# Wave Optics

1. May 1, 2007

### jst

1. The problem statement, all variables and given/known data

A board has two small slits separated by a small distance d. A light ray of a certain wavelength is shone through the holes. A screen is placed in front of the holes and bright fringes are displayed on it. If the light wavelength is 440 nm, the distance between the slits is 4000 nm and the distance between the slits and screen is one meter then how wide would the screen have to be so that the third order fringes just hit its left and right sides?

128 cm
14.2 cm
17.5 cm
66.0 cm
38.3 cm

2. Relevant equations

m*LAMBDA = d * y/L

3. The attempt at a solution

The equation that wrote is the one that I think that I should use, but I am stuck.

1. The problem statement, all variables and given/known data

A board has two small slits separated by a small distance d. A light ray of a certain wavelength is shone through the holes. A screen is placed in front of the holes and bright fringes are displayed on it. Which of these actions would triple the distance between the zero order and first order bright fringes on the screen?

triple the distance between the slits
triple the distance between the slits and screen
double the distance between the slits
double the distance between the slits and screen
double the wavelength of the light

2. Relevant equations

3. The attempt at a solution

I could figure this one out if I knew the equation used
1. The problem statement, all variables and given/known data

2. Relevant equations

3. The attempt at a solution

2. May 1, 2007

### hage567

You have the right equation. Why are you stuck?

3. May 1, 2007

### jst

In the first question I posted, the part that says: "how wide would the screen have to be so that the third order fringes just hit its left and right sides?"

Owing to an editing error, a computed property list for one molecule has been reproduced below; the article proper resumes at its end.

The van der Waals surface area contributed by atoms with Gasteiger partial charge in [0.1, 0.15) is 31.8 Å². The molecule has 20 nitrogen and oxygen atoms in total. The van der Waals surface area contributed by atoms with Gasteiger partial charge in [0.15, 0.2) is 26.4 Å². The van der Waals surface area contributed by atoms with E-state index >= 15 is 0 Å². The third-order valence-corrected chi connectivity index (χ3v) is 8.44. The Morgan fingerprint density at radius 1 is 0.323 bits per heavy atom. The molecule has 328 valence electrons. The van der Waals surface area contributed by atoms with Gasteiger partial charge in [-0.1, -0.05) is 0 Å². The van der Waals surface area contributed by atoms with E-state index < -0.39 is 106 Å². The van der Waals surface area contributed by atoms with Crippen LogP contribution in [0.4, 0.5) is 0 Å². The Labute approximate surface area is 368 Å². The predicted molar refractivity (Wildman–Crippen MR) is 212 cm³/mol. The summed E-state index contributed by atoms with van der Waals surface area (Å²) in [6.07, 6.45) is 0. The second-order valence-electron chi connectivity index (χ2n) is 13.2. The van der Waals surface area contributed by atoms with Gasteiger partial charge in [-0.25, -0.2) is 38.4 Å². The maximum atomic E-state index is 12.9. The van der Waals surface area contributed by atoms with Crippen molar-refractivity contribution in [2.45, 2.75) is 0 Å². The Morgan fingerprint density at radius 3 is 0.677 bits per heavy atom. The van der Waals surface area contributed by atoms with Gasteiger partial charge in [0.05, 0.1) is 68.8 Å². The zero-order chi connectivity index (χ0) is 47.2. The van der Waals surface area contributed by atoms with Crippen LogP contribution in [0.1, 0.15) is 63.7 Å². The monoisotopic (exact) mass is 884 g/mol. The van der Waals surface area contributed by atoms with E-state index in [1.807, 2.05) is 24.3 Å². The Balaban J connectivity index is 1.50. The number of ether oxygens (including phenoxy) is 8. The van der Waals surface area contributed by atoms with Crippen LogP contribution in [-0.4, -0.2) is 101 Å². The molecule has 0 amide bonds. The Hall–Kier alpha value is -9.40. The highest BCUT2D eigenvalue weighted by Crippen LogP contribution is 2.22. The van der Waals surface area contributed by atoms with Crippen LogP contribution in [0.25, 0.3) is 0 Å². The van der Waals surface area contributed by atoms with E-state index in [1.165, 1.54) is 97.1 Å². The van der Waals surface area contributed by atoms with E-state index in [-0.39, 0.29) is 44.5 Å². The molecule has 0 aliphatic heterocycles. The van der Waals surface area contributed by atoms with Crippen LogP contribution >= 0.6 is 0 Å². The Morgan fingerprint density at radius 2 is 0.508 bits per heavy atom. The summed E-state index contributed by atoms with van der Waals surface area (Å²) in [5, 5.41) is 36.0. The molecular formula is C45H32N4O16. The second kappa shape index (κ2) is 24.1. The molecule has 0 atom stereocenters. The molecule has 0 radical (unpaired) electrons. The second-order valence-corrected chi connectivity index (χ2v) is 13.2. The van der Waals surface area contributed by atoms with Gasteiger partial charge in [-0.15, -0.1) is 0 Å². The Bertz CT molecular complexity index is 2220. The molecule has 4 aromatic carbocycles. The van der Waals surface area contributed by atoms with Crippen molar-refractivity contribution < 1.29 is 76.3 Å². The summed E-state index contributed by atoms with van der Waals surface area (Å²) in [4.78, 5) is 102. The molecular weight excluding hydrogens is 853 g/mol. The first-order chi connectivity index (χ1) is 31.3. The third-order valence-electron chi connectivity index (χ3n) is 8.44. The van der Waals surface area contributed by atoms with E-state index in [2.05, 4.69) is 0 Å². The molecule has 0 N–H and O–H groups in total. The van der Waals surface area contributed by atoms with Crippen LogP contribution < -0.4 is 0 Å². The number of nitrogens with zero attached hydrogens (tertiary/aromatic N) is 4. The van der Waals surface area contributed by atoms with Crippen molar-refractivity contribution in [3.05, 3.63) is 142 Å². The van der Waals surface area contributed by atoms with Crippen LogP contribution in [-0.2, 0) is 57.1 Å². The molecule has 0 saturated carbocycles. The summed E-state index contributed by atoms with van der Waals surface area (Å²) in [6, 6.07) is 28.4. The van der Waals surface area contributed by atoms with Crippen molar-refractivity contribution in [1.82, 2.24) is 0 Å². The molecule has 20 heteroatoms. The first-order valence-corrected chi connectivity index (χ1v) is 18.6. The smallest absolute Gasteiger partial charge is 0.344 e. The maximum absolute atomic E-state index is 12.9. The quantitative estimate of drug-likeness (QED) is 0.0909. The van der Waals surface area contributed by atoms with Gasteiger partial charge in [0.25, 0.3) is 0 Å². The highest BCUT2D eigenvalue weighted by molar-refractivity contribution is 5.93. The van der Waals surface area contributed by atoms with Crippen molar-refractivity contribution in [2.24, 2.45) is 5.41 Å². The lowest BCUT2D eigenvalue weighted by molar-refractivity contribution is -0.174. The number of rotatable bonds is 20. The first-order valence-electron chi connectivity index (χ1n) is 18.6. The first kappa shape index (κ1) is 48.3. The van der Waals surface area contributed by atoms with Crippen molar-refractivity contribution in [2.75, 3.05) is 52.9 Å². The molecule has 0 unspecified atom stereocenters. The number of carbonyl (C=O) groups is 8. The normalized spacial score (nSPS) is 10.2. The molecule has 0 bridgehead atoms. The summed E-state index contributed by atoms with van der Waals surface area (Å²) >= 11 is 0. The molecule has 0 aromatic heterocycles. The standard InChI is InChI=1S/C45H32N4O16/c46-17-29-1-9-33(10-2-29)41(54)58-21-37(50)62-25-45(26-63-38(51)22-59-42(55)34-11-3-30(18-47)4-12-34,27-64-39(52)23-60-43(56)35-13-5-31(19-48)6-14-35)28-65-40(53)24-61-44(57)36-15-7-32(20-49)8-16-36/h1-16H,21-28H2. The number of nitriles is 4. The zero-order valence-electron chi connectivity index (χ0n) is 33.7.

wavelength = 440nm
m = 2
d = 4000nm
L = 1 m

solve for y?

4. May 1, 2007

### hage567

Yes, solve for y. But you want m=3, don't you?

5. May 1, 2007

### jst

Yep...my mistake :D

On my 2nd question....does it use the same equation? If so, "triple the distance" is that referring to d or L?

6. May 1, 2007

### hage567

I think you would use the same equation. In the question, triple the distance refers to y, the distance on the screen between the zero order and first order bright fringes.

7. May 1, 2007

### jst

Thanks a lot...all your help is appreciated....this is what happens when you take physics as an online course :D

8. May 1, 2007

### hage567

You're welcome. Good luck with your course.

9. May 2, 2007

### jst

One problem, when I do:

3 * 440 = 4000* (y/1000000000)

y = 3.3E8 nm
= 33cm

Which doesn't match any of the possible solutions, sort of close to one of them, but not close enough to where I would go ahead and select it.

Anything stand out?

10. May 2, 2007

### hage567

The question asks for the width for the third order fringes, so technically that would be from m=-3 to m=+3. (double your answer, basically)

11. May 2, 2007

### jst

:D I didn't see that..thanks!

On the second problem, I'm thinking: "triple the distance between the slits"

My reason is:

m*LAMBDA = d * y/L

m*LAMBDA = d * 3y/L

y = (1/3) * (LAMBDA * m * L)/d

on the right track?

12. May 2, 2007

### jst

I have one more similar problem:

A board has two small slits separated by a small distance d. A light ray of a certain wavelength is shone through the holes. A screen is placed in front of the holes and bright fringes are displayed on it. If the light wavelength is 656 nm, the distance between the slits is 4000 nm and the distance between the slits and screen is one meter then what is the distance y in the diagram?

http://glomawr.com/mc006-1.jpg [Broken]

5.20 cm
7.01 cm
32.8 cm
15.7 cm
24.3 cm

-------------------------

I want to put 32.8cm

because of

2*656 = 4000 * (y/1000000000)
y = 32.8cm

but that doesn't seem correct, because of the diagram. Is y (in the diagram) half of a distance or a distance doubled?

Last edited by a moderator: May 2, 2017
13. May 2, 2007

### jst

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14. May 2, 2007

### jst

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15. May 2, 2007

### jst

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16. May 2, 2007

### jst

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17. May 2, 2007

### jst

For some reason my last post posted several times....not sure...I did hit refresh on the forum, but not the posting.

18. May 2, 2007

### hage567

It wants to know what will triple the distance. What you did makes it one third.

19. May 2, 2007

### hage567

I interpret y in the diagram as from the zero order (centre) to m=2. So I would say your answer is correct.

Last edited by a moderator: May 2, 2017